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Date: Mon, 6 Feb 2012 13:42:48 +0400
From: Solar Designer <>
Subject: CVE-2011-4325 Linux kernel: nfs: diotest4 from LTP crash client


I could not find this one on oss-security. says "A flaw was found
in the Linux kernel's NFS implementation. A local, unprivileged user
could use this flaw to cause a denial of service.  (CVE-2011-4325,
Moderate)" mentions "null
pointer deref" in its title and says "diotest4 from LTP will crash
client on NFS mount. Not a regression, 5.7 GA kernel has the same
issue."  It refers to:

Upstream commit: (v2.6.31-rc6)

The commit message:

"We can't call nfs_readdata_release()/nfs_writedata_release() without
first initialising and referencing args.context. Doing so inside
causes an Oops.

We should rather be calling nfs_readdata_free()/nfs_writedata_free() in
those cases.

Looking at the O_DIRECT code, the "struct nfs_direct_req" is already
referencing the nfs_open_context for us. Since the readdata and writedata
structures carry a reference to that, we can simplify things by getting rid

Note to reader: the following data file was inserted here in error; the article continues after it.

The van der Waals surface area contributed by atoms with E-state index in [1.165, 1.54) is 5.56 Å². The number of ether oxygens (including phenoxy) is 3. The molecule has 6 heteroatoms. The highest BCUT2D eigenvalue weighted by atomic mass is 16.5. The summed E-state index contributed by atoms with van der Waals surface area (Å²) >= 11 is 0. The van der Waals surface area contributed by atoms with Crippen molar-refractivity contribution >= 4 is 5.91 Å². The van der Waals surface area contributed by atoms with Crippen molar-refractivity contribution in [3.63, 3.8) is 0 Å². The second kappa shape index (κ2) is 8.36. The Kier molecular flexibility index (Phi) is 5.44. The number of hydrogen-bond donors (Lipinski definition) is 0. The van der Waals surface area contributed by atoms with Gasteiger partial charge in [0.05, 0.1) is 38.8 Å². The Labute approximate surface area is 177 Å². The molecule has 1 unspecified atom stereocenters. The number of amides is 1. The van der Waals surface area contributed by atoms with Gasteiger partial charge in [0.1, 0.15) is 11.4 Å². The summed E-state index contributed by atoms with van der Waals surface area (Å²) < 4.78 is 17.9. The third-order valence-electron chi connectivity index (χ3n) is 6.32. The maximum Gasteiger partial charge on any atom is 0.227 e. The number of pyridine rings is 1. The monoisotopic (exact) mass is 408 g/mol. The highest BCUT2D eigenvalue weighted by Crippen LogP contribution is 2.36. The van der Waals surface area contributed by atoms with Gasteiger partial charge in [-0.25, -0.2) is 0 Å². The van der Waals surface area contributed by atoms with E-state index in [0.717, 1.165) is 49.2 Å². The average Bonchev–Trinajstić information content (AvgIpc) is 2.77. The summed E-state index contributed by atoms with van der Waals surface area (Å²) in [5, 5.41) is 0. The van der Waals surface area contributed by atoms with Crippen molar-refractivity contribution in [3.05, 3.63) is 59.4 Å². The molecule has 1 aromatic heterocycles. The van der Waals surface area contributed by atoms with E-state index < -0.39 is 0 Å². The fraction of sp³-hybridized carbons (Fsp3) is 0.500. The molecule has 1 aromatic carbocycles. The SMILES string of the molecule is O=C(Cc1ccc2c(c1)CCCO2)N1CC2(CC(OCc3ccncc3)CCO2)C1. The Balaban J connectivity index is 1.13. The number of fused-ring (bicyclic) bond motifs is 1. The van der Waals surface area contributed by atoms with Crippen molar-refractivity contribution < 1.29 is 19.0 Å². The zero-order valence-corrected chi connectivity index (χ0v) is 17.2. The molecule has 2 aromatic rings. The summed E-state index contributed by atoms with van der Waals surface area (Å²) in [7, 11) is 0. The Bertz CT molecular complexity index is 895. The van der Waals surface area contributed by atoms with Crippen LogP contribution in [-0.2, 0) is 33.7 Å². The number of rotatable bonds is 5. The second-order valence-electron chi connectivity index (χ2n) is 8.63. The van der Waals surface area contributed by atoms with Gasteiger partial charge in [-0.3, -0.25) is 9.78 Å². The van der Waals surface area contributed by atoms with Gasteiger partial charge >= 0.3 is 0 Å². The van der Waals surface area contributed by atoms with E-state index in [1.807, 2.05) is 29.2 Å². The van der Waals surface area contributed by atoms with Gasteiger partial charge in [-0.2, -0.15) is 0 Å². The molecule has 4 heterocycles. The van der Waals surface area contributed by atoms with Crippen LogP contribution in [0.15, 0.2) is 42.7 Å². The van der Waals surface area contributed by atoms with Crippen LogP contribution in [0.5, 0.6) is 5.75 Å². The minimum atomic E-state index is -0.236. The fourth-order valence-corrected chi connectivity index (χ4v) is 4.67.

of the extra nfs_open_context references, so that we can replace all
instances of nfs_readdata_release()/nfs_writedata_release()."

I was able to find this on LKML, but with no more detail:

Apparently, an uninitialized pointer was being accessed, and apparently
it happened to be NULL (or nearby) on some occasion - but I see no proof
that it would always be NULL, although there may well be something that
makes it so.

Overall, after a quick glance at the fix, I am not convinced that this
was just a DoS.  Someone familiar with the code might have a better idea.

Also, does Red Hat treat NULL pointer derefs in the kernel as DoS only
now, relying primarily on mmap_min_addr to work?  (We do.  And we'll
treat a mmap_min_addr bypass if another one of these is found, as the
real privilege escalation issue, assuming that plenty of NULL derefs
exist in the kernel.)


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